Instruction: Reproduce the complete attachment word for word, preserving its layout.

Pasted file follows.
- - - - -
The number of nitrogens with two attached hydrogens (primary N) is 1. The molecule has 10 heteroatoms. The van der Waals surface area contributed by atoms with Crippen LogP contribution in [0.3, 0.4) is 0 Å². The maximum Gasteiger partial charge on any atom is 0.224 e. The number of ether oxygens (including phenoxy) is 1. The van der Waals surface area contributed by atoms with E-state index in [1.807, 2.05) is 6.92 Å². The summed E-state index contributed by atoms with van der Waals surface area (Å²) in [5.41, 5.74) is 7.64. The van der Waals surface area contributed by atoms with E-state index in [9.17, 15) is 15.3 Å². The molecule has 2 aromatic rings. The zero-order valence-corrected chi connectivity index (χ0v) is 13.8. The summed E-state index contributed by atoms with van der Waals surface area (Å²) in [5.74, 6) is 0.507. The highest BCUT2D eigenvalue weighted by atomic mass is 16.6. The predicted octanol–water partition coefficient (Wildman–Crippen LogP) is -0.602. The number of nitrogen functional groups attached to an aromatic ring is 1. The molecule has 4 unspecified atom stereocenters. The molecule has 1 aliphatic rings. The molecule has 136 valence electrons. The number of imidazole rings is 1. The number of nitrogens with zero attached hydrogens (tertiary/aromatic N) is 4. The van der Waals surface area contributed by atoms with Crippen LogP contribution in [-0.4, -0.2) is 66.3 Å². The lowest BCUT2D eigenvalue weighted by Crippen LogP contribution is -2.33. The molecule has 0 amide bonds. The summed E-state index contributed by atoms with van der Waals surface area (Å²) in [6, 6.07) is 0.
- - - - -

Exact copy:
The number of nitrogens with two attached hydrogens (primary N) is 1. The molecule has 10 heteroatoms. The van der Waals surface area contributed by atoms with Crippen LogP contribution in [0.3, 0.4) is 0 Å². The maximum Gasteiger partial charge on any atom is 0.224 e. The number of ether oxygens (including phenoxy) is 1. The van der Waals surface area contributed by atoms with E-state index in [1.807, 2.05) is 6.92 Å². The summed E-state index contributed by atoms with van der Waals surface area (Å²) in [5.41, 5.74) is 7.64. The van der Waals surface area contributed by atoms with E-state index in [9.17, 15) is 15.3 Å². The molecule has 2 aromatic rings. The zero-order valence-corrected chi connectivity index (χ0v) is 13.8. The summed E-state index contributed by atoms with van der Waals surface area (Å²) in [5.74, 6) is 0.507. The highest BCUT2D eigenvalue weighted by atomic mass is 16.6. The predicted octanol–water partition coefficient (Wildman–Crippen LogP) is -0.602. The number of nitrogen functional groups attached to an aromatic ring is 1. The molecule has 4 unspecified atom stereocenters. The molecule has 1 aliphatic rings. The molecule has 136 valence electrons. The number of imidazole rings is 1. The number of nitrogens with zero attached hydrogens (tertiary/aromatic N) is 4. The van der Waals surface area contributed by atoms with Crippen LogP contribution in [-0.4, -0.2) is 66.3 Å². The lowest BCUT2D eigenvalue weighted by Crippen LogP contribution is -2.33. The molecule has 0 amide bonds. The summed E-state index contributed by atoms with van der Waals surface area (Å²) in [6, 6.07) is 0.